Towering for 3004 metres, the Cathedral Peak is the highest free standing mountain in the Drakensberg. #TrekSouthAfrica’s lead photographer Rudolph de Girardier spent the day hiking this giant. Here’s his story.
After much rain, and even some hail, in the previous few days, we woke up on D-day at 05:45 am. Our eyes opened to admire beautiful blue skies, sparse and gentle clouds rolling over the peaks surrounding Didima, our campsite. Today, we would walk on Cathedral Peak, pointed out in the above image.
After meeting our guide, Zama, and our two trekking companions, Freedom and Prince, we drove out to the parking lot, placed next to the golf course and the start of the trail. Cathedral Peak was awaiting our footprints, and we were determined to summit this massive peak. The summit standing 3004 meters tall, the hike would involve 1800 metres of elevation, and some technical challenges near its top.
We were unafraid: our minds were strong, our bodies well rested. Before the first mile, we could not resist admiring the stunning views nature offered us.
The clouds kept rolling in, between the peaks. Unbelievable views. We were suspicious of the great weather’s consistency. The last thing one would want, on such a trail, is to receive an unwanted shower, and to have to walk for hours in soaked clothes. The clouds kept their pristine whiteness, giving us courage. The rain’s threats could not be listened to, so we continued, one step at a time, beads of sweat starting to form on our foreheads.
After two hours of walking, we took our first break, our first victory. Our progression was consistent. Prince and Freedom started to feel the mountain in their legs. Believe it or not: this mountain would be their first summit, their first hike. What a first! Hard indeed, but one of the most beautiful I have completed.
Zama’s great energy kept them going, as he guided us through the narrowing paths that were, slowly but surely, taking us to the summit.
We crossed rivers, we climbed boulders, and on this particular ridge, seen above, we could start admiring our progress, our elevation, and the nearing top. As we would reach the rocks in front of us, we have to start being more attentive to the technical aspects of the hike: the slopes would get steeper, and the climbing holds sparser.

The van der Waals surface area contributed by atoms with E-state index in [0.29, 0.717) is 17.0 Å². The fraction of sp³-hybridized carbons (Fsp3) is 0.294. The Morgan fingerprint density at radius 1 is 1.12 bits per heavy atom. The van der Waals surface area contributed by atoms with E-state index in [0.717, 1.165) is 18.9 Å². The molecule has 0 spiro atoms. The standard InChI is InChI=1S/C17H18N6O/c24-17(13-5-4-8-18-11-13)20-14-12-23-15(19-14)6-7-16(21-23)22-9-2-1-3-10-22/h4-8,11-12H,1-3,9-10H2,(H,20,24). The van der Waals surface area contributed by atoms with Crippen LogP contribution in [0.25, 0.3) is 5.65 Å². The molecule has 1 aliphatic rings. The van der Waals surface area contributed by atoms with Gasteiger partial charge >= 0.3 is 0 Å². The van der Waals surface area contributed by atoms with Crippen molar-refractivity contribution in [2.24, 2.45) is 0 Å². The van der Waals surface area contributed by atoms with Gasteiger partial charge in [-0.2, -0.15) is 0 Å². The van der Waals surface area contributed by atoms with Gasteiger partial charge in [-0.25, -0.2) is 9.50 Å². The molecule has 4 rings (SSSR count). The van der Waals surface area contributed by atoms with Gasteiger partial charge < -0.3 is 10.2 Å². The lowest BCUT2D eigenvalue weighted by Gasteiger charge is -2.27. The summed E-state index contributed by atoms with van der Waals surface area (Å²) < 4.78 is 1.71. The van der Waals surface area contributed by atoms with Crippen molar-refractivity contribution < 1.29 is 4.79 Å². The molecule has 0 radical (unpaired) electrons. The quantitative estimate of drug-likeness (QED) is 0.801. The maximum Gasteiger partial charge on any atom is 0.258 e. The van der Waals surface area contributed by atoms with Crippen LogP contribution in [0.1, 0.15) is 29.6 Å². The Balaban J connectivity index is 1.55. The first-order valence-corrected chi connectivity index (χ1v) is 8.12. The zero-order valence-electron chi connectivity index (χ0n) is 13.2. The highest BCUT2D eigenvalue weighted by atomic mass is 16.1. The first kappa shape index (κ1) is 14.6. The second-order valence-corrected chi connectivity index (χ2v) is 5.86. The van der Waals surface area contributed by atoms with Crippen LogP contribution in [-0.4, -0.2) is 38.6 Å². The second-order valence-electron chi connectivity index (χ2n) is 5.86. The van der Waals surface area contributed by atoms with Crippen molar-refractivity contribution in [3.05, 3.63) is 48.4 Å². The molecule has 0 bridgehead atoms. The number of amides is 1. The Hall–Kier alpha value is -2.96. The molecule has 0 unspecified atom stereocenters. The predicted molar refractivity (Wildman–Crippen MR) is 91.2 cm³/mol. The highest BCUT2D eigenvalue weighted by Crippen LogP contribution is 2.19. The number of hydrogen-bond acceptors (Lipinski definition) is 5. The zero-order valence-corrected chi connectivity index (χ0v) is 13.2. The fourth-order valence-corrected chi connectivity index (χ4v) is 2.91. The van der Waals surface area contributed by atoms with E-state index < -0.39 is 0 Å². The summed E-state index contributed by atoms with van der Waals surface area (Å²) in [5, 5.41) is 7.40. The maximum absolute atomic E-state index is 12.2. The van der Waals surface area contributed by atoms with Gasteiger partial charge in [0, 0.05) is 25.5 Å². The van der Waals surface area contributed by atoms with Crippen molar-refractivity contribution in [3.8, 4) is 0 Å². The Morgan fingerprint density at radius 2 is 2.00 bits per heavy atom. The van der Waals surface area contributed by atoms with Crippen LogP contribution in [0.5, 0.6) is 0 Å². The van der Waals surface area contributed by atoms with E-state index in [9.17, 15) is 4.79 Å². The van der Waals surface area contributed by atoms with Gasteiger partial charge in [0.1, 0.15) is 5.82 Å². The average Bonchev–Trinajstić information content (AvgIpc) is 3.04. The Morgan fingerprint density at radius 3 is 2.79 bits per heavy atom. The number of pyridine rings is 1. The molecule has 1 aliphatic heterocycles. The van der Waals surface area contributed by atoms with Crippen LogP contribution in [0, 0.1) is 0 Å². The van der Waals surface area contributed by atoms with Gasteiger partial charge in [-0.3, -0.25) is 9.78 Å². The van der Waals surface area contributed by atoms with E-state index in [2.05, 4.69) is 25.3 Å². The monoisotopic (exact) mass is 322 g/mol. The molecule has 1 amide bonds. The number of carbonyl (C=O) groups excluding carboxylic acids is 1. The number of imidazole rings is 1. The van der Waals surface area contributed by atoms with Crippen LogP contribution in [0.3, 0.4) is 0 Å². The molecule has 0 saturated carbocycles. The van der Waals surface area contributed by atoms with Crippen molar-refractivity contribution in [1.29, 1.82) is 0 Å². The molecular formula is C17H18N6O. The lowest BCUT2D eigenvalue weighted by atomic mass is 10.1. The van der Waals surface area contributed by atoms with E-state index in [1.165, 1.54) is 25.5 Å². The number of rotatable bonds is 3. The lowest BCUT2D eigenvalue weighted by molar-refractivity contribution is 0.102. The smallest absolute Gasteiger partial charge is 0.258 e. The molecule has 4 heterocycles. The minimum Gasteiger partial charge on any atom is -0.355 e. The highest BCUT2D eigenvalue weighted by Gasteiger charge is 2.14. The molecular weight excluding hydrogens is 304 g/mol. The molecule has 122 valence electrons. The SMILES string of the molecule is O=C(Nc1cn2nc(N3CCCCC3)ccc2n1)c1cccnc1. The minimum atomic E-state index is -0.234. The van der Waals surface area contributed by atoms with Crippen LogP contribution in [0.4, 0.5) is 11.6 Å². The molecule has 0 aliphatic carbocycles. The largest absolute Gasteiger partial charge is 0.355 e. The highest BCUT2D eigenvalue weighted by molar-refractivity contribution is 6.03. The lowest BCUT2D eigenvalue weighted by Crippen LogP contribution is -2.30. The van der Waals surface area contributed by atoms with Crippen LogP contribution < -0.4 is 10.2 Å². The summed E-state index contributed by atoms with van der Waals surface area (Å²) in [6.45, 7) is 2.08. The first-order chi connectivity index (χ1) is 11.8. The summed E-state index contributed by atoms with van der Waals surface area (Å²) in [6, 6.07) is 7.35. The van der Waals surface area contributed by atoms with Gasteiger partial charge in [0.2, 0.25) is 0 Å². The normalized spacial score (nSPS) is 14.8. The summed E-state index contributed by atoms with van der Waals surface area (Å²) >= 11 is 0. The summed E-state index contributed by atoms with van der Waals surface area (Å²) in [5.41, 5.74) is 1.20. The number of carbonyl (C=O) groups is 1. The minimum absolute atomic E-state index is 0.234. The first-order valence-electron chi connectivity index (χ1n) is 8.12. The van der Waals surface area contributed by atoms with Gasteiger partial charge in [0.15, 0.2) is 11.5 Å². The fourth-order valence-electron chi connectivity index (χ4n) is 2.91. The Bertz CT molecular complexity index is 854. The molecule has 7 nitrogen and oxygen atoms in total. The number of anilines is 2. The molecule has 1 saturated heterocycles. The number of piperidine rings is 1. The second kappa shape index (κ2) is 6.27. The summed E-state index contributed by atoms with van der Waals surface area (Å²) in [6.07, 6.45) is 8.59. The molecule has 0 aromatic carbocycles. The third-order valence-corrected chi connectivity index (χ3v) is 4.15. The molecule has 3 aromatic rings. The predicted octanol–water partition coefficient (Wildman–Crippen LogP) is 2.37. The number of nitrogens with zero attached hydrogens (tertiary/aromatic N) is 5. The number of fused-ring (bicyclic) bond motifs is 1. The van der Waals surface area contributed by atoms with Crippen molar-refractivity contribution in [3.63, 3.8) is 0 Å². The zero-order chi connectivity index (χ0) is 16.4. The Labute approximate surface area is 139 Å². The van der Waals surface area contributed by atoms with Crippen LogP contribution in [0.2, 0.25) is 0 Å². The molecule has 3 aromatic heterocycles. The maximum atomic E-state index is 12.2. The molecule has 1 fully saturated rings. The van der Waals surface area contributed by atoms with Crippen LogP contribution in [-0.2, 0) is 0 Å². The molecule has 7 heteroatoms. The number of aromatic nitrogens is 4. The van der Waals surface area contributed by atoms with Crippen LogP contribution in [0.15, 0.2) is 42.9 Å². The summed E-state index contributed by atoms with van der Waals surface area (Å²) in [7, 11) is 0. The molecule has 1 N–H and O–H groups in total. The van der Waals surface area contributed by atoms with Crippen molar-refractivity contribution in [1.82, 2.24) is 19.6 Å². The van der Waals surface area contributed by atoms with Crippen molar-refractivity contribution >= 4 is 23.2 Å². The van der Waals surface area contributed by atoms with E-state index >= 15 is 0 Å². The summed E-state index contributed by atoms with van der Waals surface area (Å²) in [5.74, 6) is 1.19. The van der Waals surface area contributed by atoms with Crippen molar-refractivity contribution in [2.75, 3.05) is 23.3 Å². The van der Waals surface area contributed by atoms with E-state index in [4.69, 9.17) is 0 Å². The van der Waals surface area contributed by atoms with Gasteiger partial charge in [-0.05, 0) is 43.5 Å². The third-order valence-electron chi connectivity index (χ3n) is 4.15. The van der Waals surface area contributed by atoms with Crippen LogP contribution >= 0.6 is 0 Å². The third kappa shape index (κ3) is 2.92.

We called for a rejuvenating break, before starting the tougher climb. Much appreciated by our friends and trekking companions whose energy was dropping.
The next phase of the climb became serious. The views became mind-dazzling. Our legs were shaking. Freedom, Prince and Justin opted to wait for us, at a lower point, as we attempted to summit the peak. Our group dropped from eight to five hikers. We had to keep our minds strong, and focused. Ignore the muscle pain, and look up at our goal.
Our first major obstacle was a steep cliff face. We had to entrust the value of our lives to a thin rope. Under the encouraging directives of our guide, we progressed on the rock wall, slowly, and managed to conquer it, not without scare.
As we approached the second obstacle, a much steeper cliff face, having to be conquered with the same rope quality, we had to reconsider the feasibility of summiting. Time was passing, our progress was slow and ending the hike after dark would imply some dangers we could not afford to expose ourselves to.
A vote ensued, in which we had to shut down our personal thrive to success, and consider the situation critically. When we turned back, less than a hundred vertical meters from the top, my heart shattered. It was the right choice, but failing to summit broke down my mood. The closest comparison would be that of an unconquered love. Having flirted with the slopes without reaching the top felt like a dear loss.
Turning back so close to the goal did not mean turning back from more spectacular views. Far from it. As we walked back in the direction of the parking lot, via a different path, our eyes kept being filled with sheer natural beauty. Falcons flew above our heads, and, having rejoined with the rest of the team and rested around a well-deserved lunch, we walked with a new strength. The feeling of failure receded as the discovery of this magical natural environment pursued.
Anywhere we stood, we could not be insensible to the grandiose views.
The down slopes were, although concave, unbelievably steep. The perspective of the distance can be observed in the above image. One meter forward equated a meter and a half down. We had to take careful steps. A grand adventure.
Hour by hour, the sun was setting. The clouds started glowing. Our smiles started stretching. Nearing nine hours of active walking with heavy carriages, we were finally reaching the day’s finale. Our legs were weak, but powered with the ambition that the completion of effort provides.
The last lights were shining through the thickening clouds as we reached the bottom of the slopes. We gave each other tired high-fives, which meant far more than a hundred energetic ones. Our eyes were filled with beauty, our bodies full of nature’s frequency. We were physically burned out, in an incredibly elated way.
As an experienced hiker, I feel confident in recommending Cathedral Peak as one of the best and most scenic day-hike one can complete.